With $209 billion in assets, the bank was just one-eighteenth the size of Jpmorgan Chase, the nation’s largest. Still, Wall Street was rattled by SVB’S abrupt end, the second-biggest bank failure in U.S. history, after Washington Mutual in 2008.

Share prices of the industry’s five largest players — Jpmorgan Chase, Bank of America, Citigroup, Wells Fargo and Goldman Sachs — fell heavily in SVB’S final days. Bofa was down nearly 12 percent in the past five trading sessions.

Despite the share price plummet, the large banks are likely to weather SVB’S demise. Wall Street titans can draw on more diversifie­d funding sources than specialize­d regional institutio­ns. Where SVB relied upon tech-focused venture capitalist­s for much of their funding, larger banks have millions of depositors, access to wholesale funding markets and interbank channels, Petrou said.

Regulation­s that were tightened in the wake of the 2008 financial crisis also have left the banks better armored against potential dangers. The Dodd-frank Act required banks to hold more capital in reserve, as a buffer against unanticipa­ted losses. At the end of September, Jpmorgan Chase reported holding $236 billion in Tier 1 capital reserves.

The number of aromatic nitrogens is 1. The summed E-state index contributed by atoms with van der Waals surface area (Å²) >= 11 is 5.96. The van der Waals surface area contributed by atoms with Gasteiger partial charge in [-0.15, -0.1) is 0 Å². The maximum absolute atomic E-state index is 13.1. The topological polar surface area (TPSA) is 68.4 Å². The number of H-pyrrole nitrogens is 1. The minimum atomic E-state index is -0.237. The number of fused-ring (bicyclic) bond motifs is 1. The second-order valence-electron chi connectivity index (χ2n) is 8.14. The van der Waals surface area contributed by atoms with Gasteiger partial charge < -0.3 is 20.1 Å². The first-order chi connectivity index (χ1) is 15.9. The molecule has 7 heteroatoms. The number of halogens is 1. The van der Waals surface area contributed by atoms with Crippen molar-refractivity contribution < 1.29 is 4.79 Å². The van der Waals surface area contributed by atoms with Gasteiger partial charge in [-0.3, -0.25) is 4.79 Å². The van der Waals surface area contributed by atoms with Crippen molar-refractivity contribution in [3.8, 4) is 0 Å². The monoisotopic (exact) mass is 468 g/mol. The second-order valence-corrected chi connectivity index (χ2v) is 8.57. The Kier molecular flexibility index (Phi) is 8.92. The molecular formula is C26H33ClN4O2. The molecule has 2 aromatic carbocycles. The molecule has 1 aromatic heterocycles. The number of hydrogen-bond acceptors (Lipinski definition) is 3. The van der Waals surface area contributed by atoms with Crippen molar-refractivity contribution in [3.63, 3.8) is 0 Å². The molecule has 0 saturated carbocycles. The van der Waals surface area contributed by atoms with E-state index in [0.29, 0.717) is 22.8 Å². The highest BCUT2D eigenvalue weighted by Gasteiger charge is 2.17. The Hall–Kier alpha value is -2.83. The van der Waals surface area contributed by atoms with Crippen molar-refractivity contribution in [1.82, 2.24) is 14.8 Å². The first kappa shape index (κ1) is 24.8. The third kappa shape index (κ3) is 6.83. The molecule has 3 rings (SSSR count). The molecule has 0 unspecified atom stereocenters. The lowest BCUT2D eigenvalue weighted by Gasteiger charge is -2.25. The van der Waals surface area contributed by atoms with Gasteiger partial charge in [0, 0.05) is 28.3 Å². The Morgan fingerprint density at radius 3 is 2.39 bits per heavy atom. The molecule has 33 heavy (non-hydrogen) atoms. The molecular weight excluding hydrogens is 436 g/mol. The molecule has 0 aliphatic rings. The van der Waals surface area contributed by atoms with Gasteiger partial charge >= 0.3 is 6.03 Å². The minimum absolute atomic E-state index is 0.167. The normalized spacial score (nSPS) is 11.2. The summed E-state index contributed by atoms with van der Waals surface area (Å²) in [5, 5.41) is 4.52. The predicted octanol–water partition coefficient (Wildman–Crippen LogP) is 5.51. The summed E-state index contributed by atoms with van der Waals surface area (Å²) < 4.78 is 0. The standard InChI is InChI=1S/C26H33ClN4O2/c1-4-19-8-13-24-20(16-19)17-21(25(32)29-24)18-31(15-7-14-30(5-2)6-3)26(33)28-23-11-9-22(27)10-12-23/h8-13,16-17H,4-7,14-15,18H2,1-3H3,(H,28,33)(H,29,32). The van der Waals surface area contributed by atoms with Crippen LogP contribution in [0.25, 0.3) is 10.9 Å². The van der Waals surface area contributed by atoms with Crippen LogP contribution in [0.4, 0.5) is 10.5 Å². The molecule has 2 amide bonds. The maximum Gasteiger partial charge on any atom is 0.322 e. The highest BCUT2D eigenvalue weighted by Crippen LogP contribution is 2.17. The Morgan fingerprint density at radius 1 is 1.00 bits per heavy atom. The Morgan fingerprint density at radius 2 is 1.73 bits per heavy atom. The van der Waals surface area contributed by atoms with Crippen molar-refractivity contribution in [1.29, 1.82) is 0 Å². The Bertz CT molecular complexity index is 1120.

“A run on Jpmorgan of this scale, in my opinion, is unimaginab­le,” she said.

The banks that served the riskiest parts of the economy — like SVB or Silvergate Capital, a San Diego-based bank that catered to cryptocurr­ency users — are the ones getting into trouble. Silvergate announced on Wednesday that it would voluntaril­y wind down its operations, after crypto market plunge sparked a depositor exodus.

“It’s a run on the business model of this bank. Not a run on the business model of banking in general,” Kelly said, referring to SVB.

Investors are starting to shy away from some similar institutio­ns. Signature Bank, a New York-based commercial bank with heavy exposure to the crypto industry, saw its shares lose 23 percent of their value after trading was halted earlier in the day.

SVB’S plight represents one of the early signs of financial stress caused by the Federal Reserve’s year-long campaign to raise interest rates.

The higher-rate era is reshaping financial calculatio­ns throughout the economy. Home buyers have seen the average 30-year mortgage rate more than double since the end of 2021 to 6.7 percent. The federal government’s interest payments on the national debt in 2025 are expected to be almost $300 billion higher than they were in 2022. And banks like SVB that boomed along with their risk-taking customers when rates were near zero found themselves on unfamiliar terrain.